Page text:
Bài tiếng Việt sẽ làm sau.

Anvi Hoàng: What’s exciting about the premiere of What the Horse Eats? 

Shuichi Umeyama: Premiere is always exciting no matter what. This one is more challenging. The music is unique. It doesn’t borrow from something else, is not a copy of other music.

AVH: How did you study the score as an opera coach?

SU: I see the music and I can imagine the notes in my head. Once I get some idea, I start to play the notes.

AVH: How different is your job in this premiere of What the Horse Eats compared to what you usually do with a standard repertoire? 

SU: As a musician, I am OK to read the new music. Some students hear recordings to learn. For them, there is no way they can learn from the music that is so complicated like this. That’s why I recommended singers who can read new music.

AVH: How do you help singers during the piano rehearsals?

SU: I tell them not to try to listen to piano midi file. Count by themselves. Draw lines by the beat. Keep the same beat. When it comes to a difficult place, they should practice slowly until they can feel the music. 

AVH: Do you help singers bring out the characters in their singing as well or just focus on the technical aspect of the music? 

SU: I try the characterization part. And it’s probably right to do that from the beginning. But they are already overwhelmed with the new music and it’s hard to do characterization as well.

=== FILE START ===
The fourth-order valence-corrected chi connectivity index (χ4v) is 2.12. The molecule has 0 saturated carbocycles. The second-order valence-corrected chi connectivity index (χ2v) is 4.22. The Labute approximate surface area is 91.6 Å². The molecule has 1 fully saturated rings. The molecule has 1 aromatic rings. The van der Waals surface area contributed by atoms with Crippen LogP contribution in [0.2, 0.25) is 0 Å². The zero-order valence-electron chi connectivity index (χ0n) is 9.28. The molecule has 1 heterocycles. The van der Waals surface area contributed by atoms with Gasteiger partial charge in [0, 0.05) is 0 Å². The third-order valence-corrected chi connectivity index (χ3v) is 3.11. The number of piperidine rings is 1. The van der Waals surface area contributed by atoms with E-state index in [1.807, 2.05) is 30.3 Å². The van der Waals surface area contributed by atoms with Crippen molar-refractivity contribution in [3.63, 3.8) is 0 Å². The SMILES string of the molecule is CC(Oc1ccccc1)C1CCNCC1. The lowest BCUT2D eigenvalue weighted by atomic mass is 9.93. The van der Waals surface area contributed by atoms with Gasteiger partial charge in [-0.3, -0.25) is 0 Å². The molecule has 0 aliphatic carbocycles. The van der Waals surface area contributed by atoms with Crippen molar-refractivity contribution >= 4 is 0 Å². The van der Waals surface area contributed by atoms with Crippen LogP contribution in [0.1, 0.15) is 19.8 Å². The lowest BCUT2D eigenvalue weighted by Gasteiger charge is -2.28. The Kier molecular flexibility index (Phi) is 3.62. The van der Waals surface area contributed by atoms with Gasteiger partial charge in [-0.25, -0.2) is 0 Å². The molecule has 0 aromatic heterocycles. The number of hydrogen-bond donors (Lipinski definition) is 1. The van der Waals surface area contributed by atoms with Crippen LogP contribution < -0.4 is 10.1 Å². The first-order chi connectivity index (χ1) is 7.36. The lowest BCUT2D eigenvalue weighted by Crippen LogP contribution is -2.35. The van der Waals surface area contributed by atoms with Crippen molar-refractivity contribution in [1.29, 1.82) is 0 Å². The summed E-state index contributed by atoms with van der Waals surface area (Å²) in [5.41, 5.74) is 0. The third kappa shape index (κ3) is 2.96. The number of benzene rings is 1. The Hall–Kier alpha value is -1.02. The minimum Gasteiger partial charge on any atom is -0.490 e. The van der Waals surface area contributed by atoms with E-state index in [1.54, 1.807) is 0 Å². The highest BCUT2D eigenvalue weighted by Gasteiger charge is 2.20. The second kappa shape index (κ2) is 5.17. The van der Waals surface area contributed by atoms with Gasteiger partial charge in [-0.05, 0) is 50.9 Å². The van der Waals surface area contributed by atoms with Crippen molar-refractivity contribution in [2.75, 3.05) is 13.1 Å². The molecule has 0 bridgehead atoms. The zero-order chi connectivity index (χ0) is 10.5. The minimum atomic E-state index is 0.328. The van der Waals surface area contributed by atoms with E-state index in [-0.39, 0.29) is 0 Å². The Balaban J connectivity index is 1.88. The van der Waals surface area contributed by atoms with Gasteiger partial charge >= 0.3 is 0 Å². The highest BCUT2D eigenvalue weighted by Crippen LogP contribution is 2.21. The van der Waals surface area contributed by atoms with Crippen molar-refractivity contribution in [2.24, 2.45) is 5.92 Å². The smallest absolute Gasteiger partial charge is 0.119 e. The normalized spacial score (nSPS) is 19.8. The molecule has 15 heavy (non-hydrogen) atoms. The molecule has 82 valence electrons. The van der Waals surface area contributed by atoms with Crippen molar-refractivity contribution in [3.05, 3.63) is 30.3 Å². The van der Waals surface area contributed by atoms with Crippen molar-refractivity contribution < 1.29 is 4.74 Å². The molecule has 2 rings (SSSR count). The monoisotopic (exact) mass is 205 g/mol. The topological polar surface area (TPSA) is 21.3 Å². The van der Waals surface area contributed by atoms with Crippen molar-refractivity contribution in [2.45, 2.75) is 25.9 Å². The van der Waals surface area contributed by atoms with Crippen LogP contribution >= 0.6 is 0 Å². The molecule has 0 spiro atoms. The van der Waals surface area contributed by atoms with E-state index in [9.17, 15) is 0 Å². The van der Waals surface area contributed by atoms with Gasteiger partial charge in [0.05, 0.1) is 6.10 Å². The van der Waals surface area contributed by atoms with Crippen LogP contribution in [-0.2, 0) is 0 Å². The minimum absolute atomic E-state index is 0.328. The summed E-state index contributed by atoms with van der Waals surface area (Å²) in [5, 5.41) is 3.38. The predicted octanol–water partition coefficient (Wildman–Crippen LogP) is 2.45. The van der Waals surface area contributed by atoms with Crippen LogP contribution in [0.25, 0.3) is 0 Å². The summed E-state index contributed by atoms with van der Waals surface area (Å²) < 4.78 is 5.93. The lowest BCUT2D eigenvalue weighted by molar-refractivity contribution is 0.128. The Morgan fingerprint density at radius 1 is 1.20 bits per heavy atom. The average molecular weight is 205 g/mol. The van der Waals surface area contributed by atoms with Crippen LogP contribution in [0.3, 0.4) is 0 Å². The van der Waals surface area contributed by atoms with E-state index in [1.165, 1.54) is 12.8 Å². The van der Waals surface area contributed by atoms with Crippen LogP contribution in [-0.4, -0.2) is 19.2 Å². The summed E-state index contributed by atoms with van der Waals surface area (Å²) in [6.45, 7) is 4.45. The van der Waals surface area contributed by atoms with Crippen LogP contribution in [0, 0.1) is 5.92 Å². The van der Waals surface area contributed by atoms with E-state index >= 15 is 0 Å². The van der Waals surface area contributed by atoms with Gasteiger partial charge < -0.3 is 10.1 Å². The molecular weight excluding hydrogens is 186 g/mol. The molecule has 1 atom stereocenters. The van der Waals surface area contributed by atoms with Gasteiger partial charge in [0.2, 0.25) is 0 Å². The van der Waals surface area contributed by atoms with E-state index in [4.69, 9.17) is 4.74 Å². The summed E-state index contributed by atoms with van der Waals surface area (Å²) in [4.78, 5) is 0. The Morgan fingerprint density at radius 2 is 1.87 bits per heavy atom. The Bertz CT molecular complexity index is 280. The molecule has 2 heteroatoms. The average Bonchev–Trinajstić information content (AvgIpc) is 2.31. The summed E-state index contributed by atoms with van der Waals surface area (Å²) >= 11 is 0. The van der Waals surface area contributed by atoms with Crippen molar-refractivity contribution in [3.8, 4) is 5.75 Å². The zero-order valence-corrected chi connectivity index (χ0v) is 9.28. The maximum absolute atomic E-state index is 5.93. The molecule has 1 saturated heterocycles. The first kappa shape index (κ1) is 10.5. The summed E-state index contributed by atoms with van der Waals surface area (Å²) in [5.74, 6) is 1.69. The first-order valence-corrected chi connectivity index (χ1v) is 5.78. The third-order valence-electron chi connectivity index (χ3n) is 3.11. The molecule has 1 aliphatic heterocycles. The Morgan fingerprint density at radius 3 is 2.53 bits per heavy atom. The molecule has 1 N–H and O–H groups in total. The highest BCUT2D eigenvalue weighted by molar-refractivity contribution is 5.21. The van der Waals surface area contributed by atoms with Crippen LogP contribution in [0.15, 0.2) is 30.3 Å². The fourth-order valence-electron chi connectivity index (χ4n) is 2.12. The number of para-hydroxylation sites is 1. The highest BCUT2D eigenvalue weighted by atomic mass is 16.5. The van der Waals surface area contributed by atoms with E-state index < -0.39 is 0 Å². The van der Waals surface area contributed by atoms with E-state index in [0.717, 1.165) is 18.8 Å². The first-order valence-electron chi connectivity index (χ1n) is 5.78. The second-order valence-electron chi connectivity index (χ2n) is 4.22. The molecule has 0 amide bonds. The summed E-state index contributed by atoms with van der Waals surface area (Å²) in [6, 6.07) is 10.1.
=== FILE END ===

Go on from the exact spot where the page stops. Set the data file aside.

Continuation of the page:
AVH: Do you find anything interesting or challenging in the music of What the Horse Eats? 

SU: Mr Phan’s music, to me, is like mathematics. We really have to find the rhythm, whether it’s the triplets, the fifths, or the sevenths. It makes sense only when we can do this correctly. What The Horse Eats also has big range. But we have good singers and they can handle that. 

Sometimes it’s difficult to get the musical meanings in complicated music. Dramatically, it’s easy to understand because there are words. When I started working with the conductor, the ideas became clearer. The orchestration is really amazing. Fewer instruments but they express so many colorful things. They make me understand the music better, too.

AVH: What do you want to say to the non-musician audience of What the Horse Eats? 

SU: Try to listen to the music as well. Don’t just pay attention to the action and the words.